He is only 33, yet Mr Tony Kiriinya is already fighting a disease associated with much older people.
He has high blood pressure, and is balding. He has seen the doctor a number of times over his condition.
“I went to the doctor and he told me that I had high blood pressure,” says Mr Kiriinya.
His troubles started last November when earth movers rumbled into his neighbourhood and demolished his house, and those of his neighbours, at Syokimau in Nairobi.
Mr Kiriinya and his neighbours had acquired what they thought was genuine land and constructed houses, only to be told that the land belonged to the Kenya Airports Authority.
“Like any typical Kenyan, I felt that my priority was to have a house where my family would call home,” says Mr Kiriinya.
On March 30 last year, he paid the first instalment for the land to Jumbo Self Help Group in Syokimau. “I cleared the balance on April 15 and was given a certificate,” he explains.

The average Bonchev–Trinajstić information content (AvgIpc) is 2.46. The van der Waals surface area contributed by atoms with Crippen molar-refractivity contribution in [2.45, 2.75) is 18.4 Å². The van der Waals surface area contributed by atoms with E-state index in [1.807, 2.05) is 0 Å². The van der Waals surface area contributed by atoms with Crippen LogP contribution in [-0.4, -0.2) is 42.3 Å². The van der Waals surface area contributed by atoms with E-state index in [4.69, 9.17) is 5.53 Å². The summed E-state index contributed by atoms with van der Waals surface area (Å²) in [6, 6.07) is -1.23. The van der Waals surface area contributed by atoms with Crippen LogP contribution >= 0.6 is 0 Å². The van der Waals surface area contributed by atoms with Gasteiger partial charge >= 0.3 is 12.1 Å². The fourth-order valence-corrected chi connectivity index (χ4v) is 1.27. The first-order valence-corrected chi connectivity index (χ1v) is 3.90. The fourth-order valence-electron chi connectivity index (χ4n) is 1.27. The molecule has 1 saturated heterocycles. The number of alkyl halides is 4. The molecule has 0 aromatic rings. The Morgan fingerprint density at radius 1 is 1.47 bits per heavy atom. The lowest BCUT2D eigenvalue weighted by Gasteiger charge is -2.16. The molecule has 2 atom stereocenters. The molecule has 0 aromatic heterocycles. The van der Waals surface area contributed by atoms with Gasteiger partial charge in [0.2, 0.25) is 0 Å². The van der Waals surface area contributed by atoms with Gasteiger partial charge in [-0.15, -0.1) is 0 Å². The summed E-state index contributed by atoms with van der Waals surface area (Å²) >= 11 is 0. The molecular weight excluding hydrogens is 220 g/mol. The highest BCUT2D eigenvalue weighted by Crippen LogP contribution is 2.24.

He then took a Sh5 million bank loan, borrowed some more from a sacco and friends and embarked on constructing his four-bedroom house.
“I even sold my three cars,” says the accountant with a telecoms company.
Before the demolition squad arrived, he was in the finishing stages. Then his worst nightmare happened.
The demolition has left him almost destitute. He now lives on a shoestring budget as he struggles to pay back what he had borrowed.
“We’ve had to suspend buying things like clothing,” he says. “We concentrate on food and school fees. That was the darkest period of my life. I watched as the bulldozer brought down in 40 minutes what I had spent six months to put up.”